Arrest over a Facebook status: 7 times people landed in jail for posts against politicians
This week, at least seven people have been arrested for posting ‘objectionable’ things against newly-elected Uttar Pradesh chief minister Yogi Adityanath on social media.Updated: Mar 24, 2017 17:43 IST
A Facebook post can land you in jail, if your target a rich and powerful politician.
This week, at least seven people have been arrested for posting ‘objectionable’ things against newly-elected Uttar Pradesh chief minister Yogi Adityanath on social media.
On Thursday, a 22-year-old man, Rahat Khan, was arrested by the Greater Noida police for a status update, while on March 21, a few hours after Adityanath was sworn in, at least four people were arrested from different parts of Uttar Pradesh for Facebook posts against him. Earlier, an FIRs was lodged against a Bengaluru woman for a Facebook post allegedly portraying Adityanath in “poor light”.
This is not the first time that social media posts against politicians have landed people in a soup. Here are seven incidents where citizens were arrested for sharing posts against politicians:
Class XI student, Rampur, March 2015: A teenage student of Class 11 was arrested and sent to jail for allegedly posting on Facebook “objectionable” comments attributed to Uttar Pradesh minister Azam Khan.
The youth was later released on bail and the SC sought explanation from UP Police on the circumstances leading to the arrest.
Rajeesh Kumar, Kerala, Aug 2014: Police arrested CPI-M worker Rajeesh Kumar for posting “abusive” comments and photos on Facebook about Prime Minister Narendra Modi.
Police said in one of the posts, Modi was depicted in a picture shown with an imprint of a shoe on his face. They claimed the posts had abusive comments against Modi and a comment in one post could have sparked communal tensions.
Devu Chodankar, Goa, May 2014: Ship-building professional Chodankar was booked for posting a comment against Modi on Facebook. Police filed an FIR against him under sections 153(A) and 295(A) of the IPC and section 125 of the Representation of the People’s Act and 66(A) of the IT Act.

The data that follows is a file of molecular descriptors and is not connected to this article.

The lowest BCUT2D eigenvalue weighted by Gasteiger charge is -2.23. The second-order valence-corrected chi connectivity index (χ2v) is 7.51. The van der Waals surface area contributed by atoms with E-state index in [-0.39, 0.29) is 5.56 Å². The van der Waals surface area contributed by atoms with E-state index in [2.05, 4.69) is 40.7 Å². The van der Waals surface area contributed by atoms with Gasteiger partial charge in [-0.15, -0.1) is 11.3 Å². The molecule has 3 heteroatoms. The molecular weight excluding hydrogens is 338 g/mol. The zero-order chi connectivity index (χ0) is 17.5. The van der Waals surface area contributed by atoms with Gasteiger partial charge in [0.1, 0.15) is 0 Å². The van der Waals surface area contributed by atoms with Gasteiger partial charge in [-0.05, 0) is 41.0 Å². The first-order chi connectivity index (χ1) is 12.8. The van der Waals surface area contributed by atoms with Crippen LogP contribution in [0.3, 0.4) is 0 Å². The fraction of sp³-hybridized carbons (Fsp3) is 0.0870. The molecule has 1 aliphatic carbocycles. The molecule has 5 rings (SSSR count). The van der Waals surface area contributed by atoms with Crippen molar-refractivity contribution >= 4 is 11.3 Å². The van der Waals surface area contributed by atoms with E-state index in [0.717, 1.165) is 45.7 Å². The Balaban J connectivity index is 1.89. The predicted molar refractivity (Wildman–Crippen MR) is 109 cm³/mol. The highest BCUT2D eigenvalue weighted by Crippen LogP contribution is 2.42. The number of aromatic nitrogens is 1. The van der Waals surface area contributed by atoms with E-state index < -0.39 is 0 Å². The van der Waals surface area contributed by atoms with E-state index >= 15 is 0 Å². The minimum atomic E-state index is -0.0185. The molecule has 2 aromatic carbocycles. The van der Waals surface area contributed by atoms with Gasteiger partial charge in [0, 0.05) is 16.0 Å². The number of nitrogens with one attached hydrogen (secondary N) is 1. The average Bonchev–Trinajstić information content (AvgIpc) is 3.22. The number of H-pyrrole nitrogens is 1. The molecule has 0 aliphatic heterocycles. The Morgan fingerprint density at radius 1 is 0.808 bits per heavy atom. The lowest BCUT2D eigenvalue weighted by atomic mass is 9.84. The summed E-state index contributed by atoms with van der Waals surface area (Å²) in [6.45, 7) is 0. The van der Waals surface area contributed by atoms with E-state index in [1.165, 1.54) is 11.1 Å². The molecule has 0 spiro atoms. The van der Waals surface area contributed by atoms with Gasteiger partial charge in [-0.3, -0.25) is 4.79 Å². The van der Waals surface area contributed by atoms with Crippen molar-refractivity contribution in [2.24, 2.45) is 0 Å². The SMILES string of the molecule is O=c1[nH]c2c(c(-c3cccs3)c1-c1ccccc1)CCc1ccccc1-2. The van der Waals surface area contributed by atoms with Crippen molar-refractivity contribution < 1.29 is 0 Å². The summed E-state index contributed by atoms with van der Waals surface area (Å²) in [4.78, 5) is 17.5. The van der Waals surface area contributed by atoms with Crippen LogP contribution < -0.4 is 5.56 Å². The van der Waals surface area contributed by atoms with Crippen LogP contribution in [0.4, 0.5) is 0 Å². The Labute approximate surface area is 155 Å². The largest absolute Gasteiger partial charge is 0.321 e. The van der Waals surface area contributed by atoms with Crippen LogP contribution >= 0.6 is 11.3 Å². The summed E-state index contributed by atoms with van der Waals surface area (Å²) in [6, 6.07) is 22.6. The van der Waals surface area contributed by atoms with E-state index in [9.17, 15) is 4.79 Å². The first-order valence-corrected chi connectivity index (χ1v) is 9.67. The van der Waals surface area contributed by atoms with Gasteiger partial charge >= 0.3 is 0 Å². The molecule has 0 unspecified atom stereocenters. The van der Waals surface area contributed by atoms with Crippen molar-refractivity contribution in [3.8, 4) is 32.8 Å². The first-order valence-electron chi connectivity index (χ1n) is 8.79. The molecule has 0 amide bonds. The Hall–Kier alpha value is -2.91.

Police described Chodankar’s comment as part of a “larger game plan to promote communal and social disharmony in the state”, but opposition parties saw it as an attempt to muzzle criticism of Modi.
Palghar girls, Mumbai, November 2012: Two young girls from Palghar, Shaheen Dhada and Renu Srinivasan, were arrested when one of them posted a question on her Facebook page questioning why the city was shut down for Shiv Sena leader Bal Thackeray’s funeral. One of them commented that the shutdown was out of fear, not respect. The second girl, her friend, was arrested for liking the post.
They were arrested for “hurting religious sentiments” under section 295(a) of the IPC and section 66(a) of the IT Act. All charges were later quashed by a court.
Ravi Srinivasan, October, 2012: A Puducherry businessman Ravi Srinivasan was arrested for allegedly posting ‘offensive’ messages on Twitter about Congress leader P Chidambaram’s son Karti Chidambaram.
Air India employees, Mumbai, May 2012: Air India cabin crew members Mayank Mohan Sharma and K V J Rao were arrested by the cyber crime cell of Mumbai police for allegedly posting indecent jokes about then Prime Minister Manmohan Singh and other politicians and for insulting the national flag.
Both of them said they had merely shared information that was easily available on the internet. They spent 12 days in jail and were suspended till the charges against them were dropped some months later.
Ambikesh Mahapatra and Subrata Sengupta, Jadavpur, April 2012: Jadavpur university professor Ambikesh Mahapatra and his neighbour Subrata Sengupta were arrested for allegedly circulating a cartoon that lampooned West Bengal chief minister Mamta Banerjee. They were accused of emailing the cartoon based on a scene from Satyajit Ray’s popular movie Sonar Kella.The police had submitted a 93-page charge sheet against the two men.
At the time, Banerjee had said, “If one commits an offence, one has to face arrest. Conspiracies won’t be tolerated.” She even claimed the cartoon contained a coded message to kill her.
In March 2015, the Calcutta high court directed the West Bengal government to pay Rs 50,000 to the duo.